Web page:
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Give 'Em Broccoli

Rick Weiss's article in the Washington Post about-of all things-broccoli reminded me of the how the ordeal of getting kids to eat this wonderfood can be a metaphor for courage in teaching to an initially resistant class.

It's commonly described as the scene to show how raising kid-in this case feeding kids- can be a exasperating vocation. Movies and TV media love to show the eager parent, trying to shovel food into a baby's mouth only to find their faces the glistening landing pad of unriquited victuals.
What do to?
Parents either 1) give up after a few good tries or 2) resort to threats and intimidation.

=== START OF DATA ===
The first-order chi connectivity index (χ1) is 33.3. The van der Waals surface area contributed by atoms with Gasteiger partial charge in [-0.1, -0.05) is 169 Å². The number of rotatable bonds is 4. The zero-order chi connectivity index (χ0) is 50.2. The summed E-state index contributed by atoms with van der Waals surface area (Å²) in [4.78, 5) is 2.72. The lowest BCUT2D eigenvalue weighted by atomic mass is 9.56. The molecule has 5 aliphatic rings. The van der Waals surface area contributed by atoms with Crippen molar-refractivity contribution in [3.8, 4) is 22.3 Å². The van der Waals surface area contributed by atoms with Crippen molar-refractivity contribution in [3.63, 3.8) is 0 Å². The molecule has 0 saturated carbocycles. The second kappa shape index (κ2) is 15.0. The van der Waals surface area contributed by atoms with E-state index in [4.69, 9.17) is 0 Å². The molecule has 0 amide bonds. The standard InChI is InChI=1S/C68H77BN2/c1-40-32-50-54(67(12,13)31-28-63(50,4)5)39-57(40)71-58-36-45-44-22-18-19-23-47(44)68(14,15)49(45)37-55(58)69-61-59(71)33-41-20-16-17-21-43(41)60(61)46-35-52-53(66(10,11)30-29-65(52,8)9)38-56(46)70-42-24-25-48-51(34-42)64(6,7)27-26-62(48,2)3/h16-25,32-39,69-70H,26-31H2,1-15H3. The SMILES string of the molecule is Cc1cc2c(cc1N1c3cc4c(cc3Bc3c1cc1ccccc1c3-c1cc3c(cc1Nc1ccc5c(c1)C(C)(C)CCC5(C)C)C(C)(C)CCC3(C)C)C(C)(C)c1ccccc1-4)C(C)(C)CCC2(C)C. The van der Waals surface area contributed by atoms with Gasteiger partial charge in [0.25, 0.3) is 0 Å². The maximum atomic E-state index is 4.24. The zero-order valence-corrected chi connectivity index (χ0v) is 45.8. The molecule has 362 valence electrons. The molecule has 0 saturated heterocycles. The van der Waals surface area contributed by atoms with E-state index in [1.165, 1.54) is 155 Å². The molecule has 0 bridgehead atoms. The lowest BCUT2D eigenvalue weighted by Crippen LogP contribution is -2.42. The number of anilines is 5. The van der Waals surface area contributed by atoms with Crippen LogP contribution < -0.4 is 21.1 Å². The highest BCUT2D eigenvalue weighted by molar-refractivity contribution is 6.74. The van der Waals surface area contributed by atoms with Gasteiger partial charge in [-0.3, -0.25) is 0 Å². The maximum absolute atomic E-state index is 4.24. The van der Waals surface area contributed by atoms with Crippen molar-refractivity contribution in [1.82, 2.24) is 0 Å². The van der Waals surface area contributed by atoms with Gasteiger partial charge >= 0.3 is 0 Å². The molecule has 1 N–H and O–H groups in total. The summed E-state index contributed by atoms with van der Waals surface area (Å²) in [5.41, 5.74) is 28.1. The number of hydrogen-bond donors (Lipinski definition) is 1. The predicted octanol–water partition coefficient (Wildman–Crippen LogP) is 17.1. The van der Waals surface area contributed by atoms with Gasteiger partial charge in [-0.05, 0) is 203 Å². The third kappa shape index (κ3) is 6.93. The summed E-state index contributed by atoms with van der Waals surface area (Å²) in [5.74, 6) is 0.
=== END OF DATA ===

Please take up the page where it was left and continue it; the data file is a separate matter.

Mine gave up.
There is a third choice though. After the predicted rejection of the food the parent can just stop offering the food and eat it with relish themselves right in front of the child. This is done without anger or in defeat. Rather it should be done with joy. The next day, offer the same food, and if the child rejects it again, then repeat above.
If the child still doesn't budge, don't offer for a while.
Then, al little later, try again.
And repeat.
What can happen and what has happened is that you'll find that same child one day, snatch up that shunned morsel and declare,"This is my favorite food in the world!"
After the shock wears off, the parents can claim victory.
New, innovative lessons work the same way.
It's weird for your students.
Give them time. Give them opportunity to reject, and show your own joy and relish at their inherent benefits of the lesson in question.
Show them the rewards.
They'll look good sooner or later.